New research suggests yoga may prevent patients with prehypertension from developing hypertension.
The Centers for Disease Control and Prevention (CDC) estimate that 75 million American adults have high blood pressure, also called hypertension.
Hypertension is a risk factor for heart disease and stroke. It is defined as a systolic blood pressure of 140 millimeters of mercury per gram (mmHg) or higher, and/or diastolic blood pressure of 90 mmHg or higher.
A further 1 in 3 Americans have prehypertension, a condition where blood pressure is higher than normal, but not high enough to fall in the hypertension range. Prehypertension is defined as systolic blood pressure between 120-139 mmHg or a diastolic blood pressure of 80-89 mmHg.
Unless they improve their lifestyle, patients with prehypertension are likely to develop hypertension in the long term.
According to a study presented at the 68th Annual Conference of the Cardiological Society of India (CSI), yoga may have unexpected health benefits for patients with prehypertension.
Studying the effects of yoga in prehypertension patients
Researchers – led by Dr. Ashutosh Angrish, cardiologist at Sir Gangaram Hospital in Delhi, India – examined the effect of hatha yoga on the blood pressure of 60 patients with prehypertension.
They divided the participants into two groups of 30. One group practiced hatha yoga for 3 months in addition to making conventional lifestyle changes, while the control group only made lifestyle changes.
Hatha yoga is at the basis of modern yoga, but it places less emphasis on physical postures than most yoga practices today.
Participants practiced 1 hour of yoga daily for 1 month with an instructor. Then, patients practiced yoga at home at the same rate for the remaining 2 months.
Conventional lifestyle changes included moderate aerobic exercise, diet, and stopping smoking.
The patients were otherwise healthy, with an average age of 56 years in the yoga group and 52 years in the control group. The yoga group had 16 women and 14 men, while the control group comprised of 17 women and 13 men.
The average baseline blood pressure over a period of 24 hours was 130/80 mmHg in the yoga group and 127/80 mmHg in the control group.
The yoga practice included asanas – physical poses that sometimes involved stretching – as well as breathing control exercises, also called pranayama.
Yoga decreased blood pressure in patients with prehypertension
Researchers found that yoga significantly decreased blood pressure.
Both 24-hour diastolic blood pressure and nighttime diastolic blood pressure fell by about 4.5 mmHg.
The 24-hour mean arterial pressure also declined by approximately 4.9 mmHg.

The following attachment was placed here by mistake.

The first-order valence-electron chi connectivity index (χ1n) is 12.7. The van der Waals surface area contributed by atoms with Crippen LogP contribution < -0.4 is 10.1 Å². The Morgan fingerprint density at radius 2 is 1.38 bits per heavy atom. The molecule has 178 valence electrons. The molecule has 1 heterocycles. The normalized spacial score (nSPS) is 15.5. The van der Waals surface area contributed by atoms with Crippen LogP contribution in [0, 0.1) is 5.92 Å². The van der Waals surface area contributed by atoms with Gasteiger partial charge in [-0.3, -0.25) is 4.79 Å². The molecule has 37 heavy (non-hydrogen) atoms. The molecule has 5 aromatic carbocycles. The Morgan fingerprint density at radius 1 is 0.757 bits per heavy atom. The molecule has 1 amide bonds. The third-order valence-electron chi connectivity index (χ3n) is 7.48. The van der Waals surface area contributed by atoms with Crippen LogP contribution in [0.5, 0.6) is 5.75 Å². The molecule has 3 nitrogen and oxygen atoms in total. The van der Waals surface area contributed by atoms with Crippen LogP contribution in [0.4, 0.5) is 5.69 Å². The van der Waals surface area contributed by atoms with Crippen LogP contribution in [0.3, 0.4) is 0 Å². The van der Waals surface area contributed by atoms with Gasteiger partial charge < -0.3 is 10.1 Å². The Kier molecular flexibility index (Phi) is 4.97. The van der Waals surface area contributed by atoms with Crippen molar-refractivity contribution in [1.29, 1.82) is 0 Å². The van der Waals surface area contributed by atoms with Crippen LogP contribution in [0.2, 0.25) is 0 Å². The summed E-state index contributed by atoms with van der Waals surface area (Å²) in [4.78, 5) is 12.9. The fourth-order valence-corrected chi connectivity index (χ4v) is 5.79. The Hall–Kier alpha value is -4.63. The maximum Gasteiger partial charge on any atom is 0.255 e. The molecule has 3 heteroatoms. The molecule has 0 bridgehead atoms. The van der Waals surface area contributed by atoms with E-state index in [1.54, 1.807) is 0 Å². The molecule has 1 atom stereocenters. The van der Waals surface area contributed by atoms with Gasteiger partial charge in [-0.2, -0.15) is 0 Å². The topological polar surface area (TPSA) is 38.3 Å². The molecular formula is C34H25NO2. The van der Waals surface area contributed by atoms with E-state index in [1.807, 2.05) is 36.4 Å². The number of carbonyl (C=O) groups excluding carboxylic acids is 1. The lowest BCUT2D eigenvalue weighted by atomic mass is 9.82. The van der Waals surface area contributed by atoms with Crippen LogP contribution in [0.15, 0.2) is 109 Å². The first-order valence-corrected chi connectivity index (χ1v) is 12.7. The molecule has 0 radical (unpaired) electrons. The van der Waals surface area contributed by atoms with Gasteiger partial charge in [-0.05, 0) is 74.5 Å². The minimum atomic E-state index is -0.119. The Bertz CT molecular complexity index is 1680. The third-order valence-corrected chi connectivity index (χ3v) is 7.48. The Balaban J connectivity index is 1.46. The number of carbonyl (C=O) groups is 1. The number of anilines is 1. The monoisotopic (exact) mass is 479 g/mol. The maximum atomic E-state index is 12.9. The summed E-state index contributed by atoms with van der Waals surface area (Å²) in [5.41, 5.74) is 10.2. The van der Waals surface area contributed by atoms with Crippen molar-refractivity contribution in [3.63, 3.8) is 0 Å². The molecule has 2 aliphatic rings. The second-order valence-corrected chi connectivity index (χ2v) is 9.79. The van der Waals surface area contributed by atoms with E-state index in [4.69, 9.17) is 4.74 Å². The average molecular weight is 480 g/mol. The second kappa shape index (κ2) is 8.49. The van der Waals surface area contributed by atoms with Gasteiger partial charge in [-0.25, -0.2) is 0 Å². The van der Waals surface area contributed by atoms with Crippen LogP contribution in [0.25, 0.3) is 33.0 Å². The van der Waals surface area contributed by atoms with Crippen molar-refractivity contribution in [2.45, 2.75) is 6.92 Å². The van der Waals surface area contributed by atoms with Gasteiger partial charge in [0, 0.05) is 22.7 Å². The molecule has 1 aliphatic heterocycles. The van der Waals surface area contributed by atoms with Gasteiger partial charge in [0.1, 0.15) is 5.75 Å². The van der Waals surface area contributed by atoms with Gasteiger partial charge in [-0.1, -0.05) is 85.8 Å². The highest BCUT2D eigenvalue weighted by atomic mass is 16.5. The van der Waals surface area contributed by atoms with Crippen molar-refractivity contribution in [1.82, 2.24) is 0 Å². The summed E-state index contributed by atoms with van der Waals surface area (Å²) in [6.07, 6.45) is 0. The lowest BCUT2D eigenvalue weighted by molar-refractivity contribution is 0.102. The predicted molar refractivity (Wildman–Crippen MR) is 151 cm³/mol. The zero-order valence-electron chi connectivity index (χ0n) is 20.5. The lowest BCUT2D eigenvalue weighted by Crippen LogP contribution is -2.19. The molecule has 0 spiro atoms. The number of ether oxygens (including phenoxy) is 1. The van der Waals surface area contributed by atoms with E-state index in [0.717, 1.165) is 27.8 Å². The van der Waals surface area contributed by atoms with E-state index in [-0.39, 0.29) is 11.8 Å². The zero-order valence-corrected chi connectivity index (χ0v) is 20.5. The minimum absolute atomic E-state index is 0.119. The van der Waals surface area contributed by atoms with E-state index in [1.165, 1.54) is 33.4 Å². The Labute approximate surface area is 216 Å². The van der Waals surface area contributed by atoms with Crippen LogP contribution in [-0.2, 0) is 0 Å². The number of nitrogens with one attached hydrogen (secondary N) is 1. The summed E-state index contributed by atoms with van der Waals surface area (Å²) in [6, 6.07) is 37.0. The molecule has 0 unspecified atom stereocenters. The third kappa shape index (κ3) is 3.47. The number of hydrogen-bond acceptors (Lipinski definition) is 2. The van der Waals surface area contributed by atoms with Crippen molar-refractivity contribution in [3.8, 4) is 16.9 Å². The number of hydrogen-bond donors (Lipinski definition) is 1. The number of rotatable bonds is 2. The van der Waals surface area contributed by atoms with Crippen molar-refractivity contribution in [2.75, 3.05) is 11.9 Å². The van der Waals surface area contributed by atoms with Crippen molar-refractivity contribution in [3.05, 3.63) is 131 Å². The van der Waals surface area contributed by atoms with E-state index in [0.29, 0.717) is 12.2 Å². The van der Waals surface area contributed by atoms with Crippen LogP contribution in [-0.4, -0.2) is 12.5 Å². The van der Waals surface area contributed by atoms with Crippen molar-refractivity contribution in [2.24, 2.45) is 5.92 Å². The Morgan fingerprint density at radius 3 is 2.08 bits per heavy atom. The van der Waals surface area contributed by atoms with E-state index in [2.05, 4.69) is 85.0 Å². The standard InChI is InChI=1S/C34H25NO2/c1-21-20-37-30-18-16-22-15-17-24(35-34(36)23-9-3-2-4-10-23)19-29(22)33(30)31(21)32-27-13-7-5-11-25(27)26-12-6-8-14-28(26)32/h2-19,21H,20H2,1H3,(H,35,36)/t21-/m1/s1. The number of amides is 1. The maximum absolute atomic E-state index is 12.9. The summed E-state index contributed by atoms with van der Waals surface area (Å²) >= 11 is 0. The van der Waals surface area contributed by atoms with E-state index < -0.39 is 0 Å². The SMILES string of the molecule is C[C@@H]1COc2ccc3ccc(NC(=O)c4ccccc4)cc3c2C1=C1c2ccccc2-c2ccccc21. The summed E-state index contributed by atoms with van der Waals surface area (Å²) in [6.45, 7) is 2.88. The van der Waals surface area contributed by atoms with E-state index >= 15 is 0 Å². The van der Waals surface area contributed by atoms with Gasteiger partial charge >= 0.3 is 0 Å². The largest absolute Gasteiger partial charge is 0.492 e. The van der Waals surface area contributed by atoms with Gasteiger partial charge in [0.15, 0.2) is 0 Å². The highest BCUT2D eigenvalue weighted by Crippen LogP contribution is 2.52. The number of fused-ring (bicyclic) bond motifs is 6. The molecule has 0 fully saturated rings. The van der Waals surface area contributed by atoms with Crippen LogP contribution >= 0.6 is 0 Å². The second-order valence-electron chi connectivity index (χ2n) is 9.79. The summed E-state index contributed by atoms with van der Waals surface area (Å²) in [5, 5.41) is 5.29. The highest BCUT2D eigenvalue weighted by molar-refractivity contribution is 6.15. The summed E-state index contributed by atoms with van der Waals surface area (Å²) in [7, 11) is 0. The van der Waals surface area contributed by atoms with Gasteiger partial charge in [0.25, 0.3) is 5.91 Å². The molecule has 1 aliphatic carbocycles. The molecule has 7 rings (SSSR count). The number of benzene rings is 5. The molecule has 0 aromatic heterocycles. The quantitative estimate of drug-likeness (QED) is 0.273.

By comparison, the control group did not present any significant change in blood pressure.
Although these reductions appear to be small, Dr. Angrish explains they “could be clinically very meaningful because even a 2 mmHg decrease in diastolic blood pressure has the potential to decrease the risk of coronary heart disease by 6 percent and the risk of stroke and transient ischaemic attack by 15 percent.”
Researchers are not yet clear on how yoga reduces blood pressure, but Dr. Angrish ventures an explanation.
“The exact mechanism is not clear from our study but it has been postulated that yoga may decrease the sympathetic drive, reset the baroreceptors and cause neurohumoral effects. The findings suggest that a combination of all three components of yoga – asanas, pranayama and meditation – is helpful but our study is unable to pinpoint their individual contribution.”
Dr. Ashutosh Angrish
The health benefits of yoga
Dr. Shirish Hiremath, CSI president elect and chairman of the CSI 2016 Scientific Committee, urges young people to take up yoga, as it is both economical and convenient.
“Yoga is a part of traditional Indian culture, and has shown clear benefit in cases of prehypertension,” he says.
“[It is] easy to practice and can be adapted by masses and is also very economical; yoga can go a long way in improving the overall health of the country, as hypertension is affecting a large number of young Indians. Yoga can turn out to be just the correct answer for people at risk.”
Dr. Angrish thinks doctors should recommend yoga to their patients.
“Our research suggests that patients with prehypertension should be advised to practice hatha yoga (a combination of asanas, pranayama, and meditation) for 1 hour daily. It may prevent the development of hypertension and in addition give a sense of well-being.”